BURNHAM-ON-SEA, BERROW, BRENT KNOLL, HUNTSPILL & HIGHBRIDGE
Burnham-on-Sea is a town in Somerset, England, at the mouth of the River Parrett and Bridgwater Bay. Burnham was a small fishing village until the late 18th century, when it began to grow because of its popularity as a seaside resort. It forms part of the parish of Burnham-on-Sea and Highbridge and shares a town council with its neighbouring market town of Highbridge. According to the 2011 census the population of the parish (i.e. including Highbridge) was 19,576, of which the populations of the wards of Burnham Central and Burnham North, which made up most of the town, totalled 13,601.
The position of the town on the edge of the Somerset Levels and moors where they meet the Bristol Channel, has resulted in a history dominated by land reclamation and sea defences since Roman times. Burnham was seriously affected by the Bristol Channel floods of 1607, with the present curved concrete wall being completed in 1988. There have been many shipwrecks on the Gore Sands, which lie just offshore and can be exposed at low tides. Lighthouses are hence prominent landmarks in the town, with the original lighthouse known as the Round Tower built to replace the light on the top of the 14th century tower of St Andrews Church. The 110-foot (34-metre) pillar or High Lighthouse and the low wooden pile lighthouse or Lighthouse on legs on the beach were built to replace it. The town's first lifeboat was provided in 1836 by the Corporation of Bridgwater.
A stone pier was built in 1858 by the Somerset Central Railway. Soon afterwards, in 1860, a steamer service to Wales was inaugurated, but it was never a commercial success, and ended in 1888. Burnham-on-Sea railway station was the terminus of the Burnham branch of the Somerset and Dorset Joint Railway. It opened in 1858, closed to scheduled passenger traffic in 1951, and stopped being used for excursions in 1962. The former Great Western Railway station is now known as Highbridge and Burnham. A second pier, built of concrete between 1911 and 1914, is claimed to be the shortest pier in Britain.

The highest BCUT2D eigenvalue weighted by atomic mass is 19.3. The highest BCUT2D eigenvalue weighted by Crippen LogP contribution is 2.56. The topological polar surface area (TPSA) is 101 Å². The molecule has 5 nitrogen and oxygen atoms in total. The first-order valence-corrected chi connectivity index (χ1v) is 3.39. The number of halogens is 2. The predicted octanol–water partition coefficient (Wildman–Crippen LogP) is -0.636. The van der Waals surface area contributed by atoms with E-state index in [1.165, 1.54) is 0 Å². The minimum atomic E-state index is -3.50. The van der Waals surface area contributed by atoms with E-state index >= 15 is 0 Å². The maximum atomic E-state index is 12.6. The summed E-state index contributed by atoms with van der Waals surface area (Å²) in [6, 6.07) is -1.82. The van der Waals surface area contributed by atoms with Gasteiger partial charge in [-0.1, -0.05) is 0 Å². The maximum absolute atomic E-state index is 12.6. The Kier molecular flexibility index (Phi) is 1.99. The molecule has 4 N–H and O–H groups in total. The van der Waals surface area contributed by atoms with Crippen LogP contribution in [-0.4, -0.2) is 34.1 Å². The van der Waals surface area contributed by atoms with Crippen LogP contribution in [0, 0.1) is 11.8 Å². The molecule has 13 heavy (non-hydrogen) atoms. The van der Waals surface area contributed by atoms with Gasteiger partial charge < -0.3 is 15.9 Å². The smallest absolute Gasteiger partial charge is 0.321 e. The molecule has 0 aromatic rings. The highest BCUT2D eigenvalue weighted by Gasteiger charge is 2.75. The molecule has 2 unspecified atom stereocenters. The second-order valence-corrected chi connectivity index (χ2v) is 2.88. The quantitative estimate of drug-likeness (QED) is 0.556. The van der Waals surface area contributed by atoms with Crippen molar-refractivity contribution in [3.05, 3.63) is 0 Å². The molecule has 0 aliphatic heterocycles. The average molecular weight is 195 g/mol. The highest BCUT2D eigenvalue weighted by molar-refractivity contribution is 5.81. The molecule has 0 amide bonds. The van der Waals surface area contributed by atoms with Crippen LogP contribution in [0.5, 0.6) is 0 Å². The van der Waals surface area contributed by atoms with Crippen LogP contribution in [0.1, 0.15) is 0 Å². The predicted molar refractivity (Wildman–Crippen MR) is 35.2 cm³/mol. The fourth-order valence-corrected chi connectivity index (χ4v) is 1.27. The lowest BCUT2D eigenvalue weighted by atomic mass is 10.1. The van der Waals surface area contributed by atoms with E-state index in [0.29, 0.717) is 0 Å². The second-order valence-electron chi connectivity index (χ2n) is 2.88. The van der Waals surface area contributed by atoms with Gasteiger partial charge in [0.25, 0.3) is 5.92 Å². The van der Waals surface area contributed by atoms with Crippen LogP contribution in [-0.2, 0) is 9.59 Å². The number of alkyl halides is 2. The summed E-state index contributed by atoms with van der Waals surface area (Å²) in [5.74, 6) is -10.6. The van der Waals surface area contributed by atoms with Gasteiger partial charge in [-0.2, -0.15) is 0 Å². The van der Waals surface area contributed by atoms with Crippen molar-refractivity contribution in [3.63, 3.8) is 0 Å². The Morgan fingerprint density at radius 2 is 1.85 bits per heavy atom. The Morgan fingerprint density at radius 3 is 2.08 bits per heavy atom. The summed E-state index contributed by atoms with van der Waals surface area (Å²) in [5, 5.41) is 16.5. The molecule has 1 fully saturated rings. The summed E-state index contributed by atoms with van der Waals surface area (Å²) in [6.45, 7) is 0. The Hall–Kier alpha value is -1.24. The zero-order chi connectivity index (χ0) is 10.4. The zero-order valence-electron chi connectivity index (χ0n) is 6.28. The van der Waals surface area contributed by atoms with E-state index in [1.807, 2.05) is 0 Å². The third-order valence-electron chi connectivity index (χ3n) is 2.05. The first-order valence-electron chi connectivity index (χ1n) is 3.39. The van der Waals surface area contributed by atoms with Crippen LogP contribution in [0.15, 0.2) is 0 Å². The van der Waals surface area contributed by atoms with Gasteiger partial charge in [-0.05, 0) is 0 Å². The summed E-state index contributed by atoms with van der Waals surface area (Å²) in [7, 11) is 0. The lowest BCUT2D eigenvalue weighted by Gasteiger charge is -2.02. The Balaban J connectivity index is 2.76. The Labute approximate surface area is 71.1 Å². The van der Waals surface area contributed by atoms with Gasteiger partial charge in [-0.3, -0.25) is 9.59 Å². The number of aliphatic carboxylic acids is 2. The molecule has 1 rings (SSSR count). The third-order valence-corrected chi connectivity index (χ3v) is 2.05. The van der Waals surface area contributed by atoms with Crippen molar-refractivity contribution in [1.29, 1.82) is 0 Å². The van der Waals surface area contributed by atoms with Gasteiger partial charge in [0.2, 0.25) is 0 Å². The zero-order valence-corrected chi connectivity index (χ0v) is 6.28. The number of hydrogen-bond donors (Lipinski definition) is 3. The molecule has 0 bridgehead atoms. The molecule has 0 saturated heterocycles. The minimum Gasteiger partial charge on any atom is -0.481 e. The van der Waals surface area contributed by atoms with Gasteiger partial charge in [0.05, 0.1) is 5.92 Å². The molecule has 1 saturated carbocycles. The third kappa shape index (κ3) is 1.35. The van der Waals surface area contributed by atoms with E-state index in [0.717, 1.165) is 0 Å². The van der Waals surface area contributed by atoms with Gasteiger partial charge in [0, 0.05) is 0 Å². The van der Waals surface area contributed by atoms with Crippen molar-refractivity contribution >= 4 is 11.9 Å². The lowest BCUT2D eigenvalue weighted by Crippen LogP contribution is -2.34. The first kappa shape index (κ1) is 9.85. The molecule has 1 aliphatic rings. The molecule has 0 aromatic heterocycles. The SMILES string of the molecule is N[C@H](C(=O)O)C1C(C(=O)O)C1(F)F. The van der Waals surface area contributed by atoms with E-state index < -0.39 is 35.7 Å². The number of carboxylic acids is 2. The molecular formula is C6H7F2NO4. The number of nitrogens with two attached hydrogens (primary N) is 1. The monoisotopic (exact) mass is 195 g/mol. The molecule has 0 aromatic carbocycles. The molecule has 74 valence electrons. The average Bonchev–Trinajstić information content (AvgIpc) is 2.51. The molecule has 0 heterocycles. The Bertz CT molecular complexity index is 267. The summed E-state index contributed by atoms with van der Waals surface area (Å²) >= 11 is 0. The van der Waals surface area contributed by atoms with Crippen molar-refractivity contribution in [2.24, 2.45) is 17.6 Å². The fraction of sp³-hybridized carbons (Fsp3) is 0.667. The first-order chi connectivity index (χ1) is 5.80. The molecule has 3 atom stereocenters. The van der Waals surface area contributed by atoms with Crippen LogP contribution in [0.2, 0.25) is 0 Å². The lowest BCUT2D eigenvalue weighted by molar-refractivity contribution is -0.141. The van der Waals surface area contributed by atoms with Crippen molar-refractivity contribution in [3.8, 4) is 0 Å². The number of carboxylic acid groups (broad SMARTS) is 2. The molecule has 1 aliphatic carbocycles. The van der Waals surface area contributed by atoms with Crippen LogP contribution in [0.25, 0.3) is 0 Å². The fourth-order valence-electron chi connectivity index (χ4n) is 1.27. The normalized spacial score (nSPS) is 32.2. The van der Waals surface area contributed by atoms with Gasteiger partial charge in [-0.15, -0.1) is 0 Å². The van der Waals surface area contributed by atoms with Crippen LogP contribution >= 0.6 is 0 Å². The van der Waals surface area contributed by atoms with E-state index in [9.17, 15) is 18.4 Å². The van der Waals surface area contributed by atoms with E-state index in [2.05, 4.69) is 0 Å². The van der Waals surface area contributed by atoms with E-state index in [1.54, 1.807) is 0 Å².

Highbridge is a small market town situated on the edge of the Somerset Levels near the mouth of the River Brue. It is in the County of Somerset, and is approximately 20 miles (32.2 km) north west of Taunton, the county town of Somerset. Highbridge is in the District of Sedgemoor, being situated approximately 7 miles (11.3 km) north of Bridgwater, the district's administrative centre. Highbridge closely neighbours Burnham-on-Sea, forming part of the combined parish of Burnham-on-Sea and Highbridge and shares a town council with the resort town. In the 2001 census the population was 5,986. In the 2011 census the population of the town was included in the ward of Highbridge and Burnham Marine, which totalled 7,555.
Berrow is a village and civil parish in the Sedgemoor district of Somerset, England. According to the 2011 census it had a population of 1,534.
Brent Knoll is a 137-metre-high (449 ft) hill on the Somerset Levels, in Somerset, England. It is located roughly halfway between Weston-super-Mare and Bridgwater, 2.5 miles (4.0 km) from the Bristol Channel coast at Burnham-on-Sea. At the foot of the hill are two villages East Brent and Brent Knoll, which takes its name from the hill but was previously called South Brent. The hill's size and isolated position on the levels mean that it dominates the landscape and can be seen for many miles, and its prominence is emphasised to travellers because the Bristol to Taunton railway line, M5 motorway, A370 and A38 roads all pass within a mile or less from its base.
Huntspill is a village on the Huntspill Level in Somerset, England. It lies on the A38 road, 1.5 miles (2.4 km) south of Highbridge. The village is the principal settlement in the civil parish of West Huntspill, which also contains the hamlet of Alstone. The parish of West Huntspill has a population of 1,414.
Contact us if you would like to advertise in this issue.